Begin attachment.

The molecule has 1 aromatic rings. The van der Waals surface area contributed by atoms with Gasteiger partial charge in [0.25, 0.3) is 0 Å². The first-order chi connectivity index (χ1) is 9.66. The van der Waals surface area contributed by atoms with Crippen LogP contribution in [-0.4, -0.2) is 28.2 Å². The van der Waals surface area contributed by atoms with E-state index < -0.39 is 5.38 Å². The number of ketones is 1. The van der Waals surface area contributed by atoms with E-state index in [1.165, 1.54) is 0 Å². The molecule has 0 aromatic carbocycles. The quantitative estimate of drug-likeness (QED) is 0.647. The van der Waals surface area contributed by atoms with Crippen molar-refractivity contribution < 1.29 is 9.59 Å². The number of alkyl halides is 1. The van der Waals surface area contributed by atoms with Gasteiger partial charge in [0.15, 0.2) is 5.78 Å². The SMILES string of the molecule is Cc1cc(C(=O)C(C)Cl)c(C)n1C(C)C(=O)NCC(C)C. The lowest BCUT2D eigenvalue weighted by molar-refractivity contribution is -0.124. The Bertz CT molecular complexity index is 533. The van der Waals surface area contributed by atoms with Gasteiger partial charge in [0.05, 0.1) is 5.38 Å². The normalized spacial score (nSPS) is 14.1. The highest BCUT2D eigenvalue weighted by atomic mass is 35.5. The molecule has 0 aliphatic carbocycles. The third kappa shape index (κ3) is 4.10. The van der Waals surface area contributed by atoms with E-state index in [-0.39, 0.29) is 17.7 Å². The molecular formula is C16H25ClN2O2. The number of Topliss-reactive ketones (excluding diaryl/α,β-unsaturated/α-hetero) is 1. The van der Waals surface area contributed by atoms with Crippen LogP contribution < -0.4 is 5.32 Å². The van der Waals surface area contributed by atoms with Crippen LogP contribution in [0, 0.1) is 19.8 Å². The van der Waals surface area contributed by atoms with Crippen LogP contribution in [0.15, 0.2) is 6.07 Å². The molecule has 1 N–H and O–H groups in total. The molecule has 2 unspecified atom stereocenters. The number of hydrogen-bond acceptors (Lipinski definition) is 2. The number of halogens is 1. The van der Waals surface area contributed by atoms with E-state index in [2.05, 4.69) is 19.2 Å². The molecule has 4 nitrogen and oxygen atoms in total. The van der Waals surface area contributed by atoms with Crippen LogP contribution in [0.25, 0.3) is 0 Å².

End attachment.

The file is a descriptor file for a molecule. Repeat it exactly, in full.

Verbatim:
The molecule has 1 aromatic rings. The van der Waals surface area contributed by atoms with Gasteiger partial charge in [0.25, 0.3) is 0 Å². The first-order chi connectivity index (χ1) is 9.66. The van der Waals surface area contributed by atoms with Crippen LogP contribution in [-0.4, -0.2) is 28.2 Å². The van der Waals surface area contributed by atoms with E-state index < -0.39 is 5.38 Å². The number of ketones is 1. The van der Waals surface area contributed by atoms with E-state index in [1.165, 1.54) is 0 Å². The molecule has 0 aromatic carbocycles. The quantitative estimate of drug-likeness (QED) is 0.647. The van der Waals surface area contributed by atoms with Crippen molar-refractivity contribution < 1.29 is 9.59 Å². The number of alkyl halides is 1. The van der Waals surface area contributed by atoms with Gasteiger partial charge in [0.15, 0.2) is 5.78 Å². The SMILES string of the molecule is Cc1cc(C(=O)C(C)Cl)c(C)n1C(C)C(=O)NCC(C)C. The lowest BCUT2D eigenvalue weighted by molar-refractivity contribution is -0.124. The Bertz CT molecular complexity index is 533. The van der Waals surface area contributed by atoms with Gasteiger partial charge in [0.05, 0.1) is 5.38 Å². The normalized spacial score (nSPS) is 14.1. The highest BCUT2D eigenvalue weighted by atomic mass is 35.5. The molecule has 0 aliphatic carbocycles. The third kappa shape index (κ3) is 4.10. The van der Waals surface area contributed by atoms with E-state index in [-0.39, 0.29) is 17.7 Å². The molecular formula is C16H25ClN2O2. The number of Topliss-reactive ketones (excluding diaryl/α,β-unsaturated/α-hetero) is 1. The van der Waals surface area contributed by atoms with Crippen LogP contribution < -0.4 is 5.32 Å². The van der Waals surface area contributed by atoms with Crippen LogP contribution in [0, 0.1) is 19.8 Å². The van der Waals surface area contributed by atoms with Crippen LogP contribution in [0.15, 0.2) is 6.07 Å². The molecule has 1 N–H and O–H groups in total. The molecule has 2 unspecified atom stereocenters. The number of hydrogen-bond acceptors (Lipinski definition) is 2. The number of halogens is 1. The van der Waals surface area contributed by atoms with E-state index in [2.05, 4.69) is 19.2 Å². The molecule has 4 nitrogen and oxygen atoms in total. The van der Waals surface area contributed by atoms with Crippen LogP contribution in [0.25, 0.3) is 0 Å².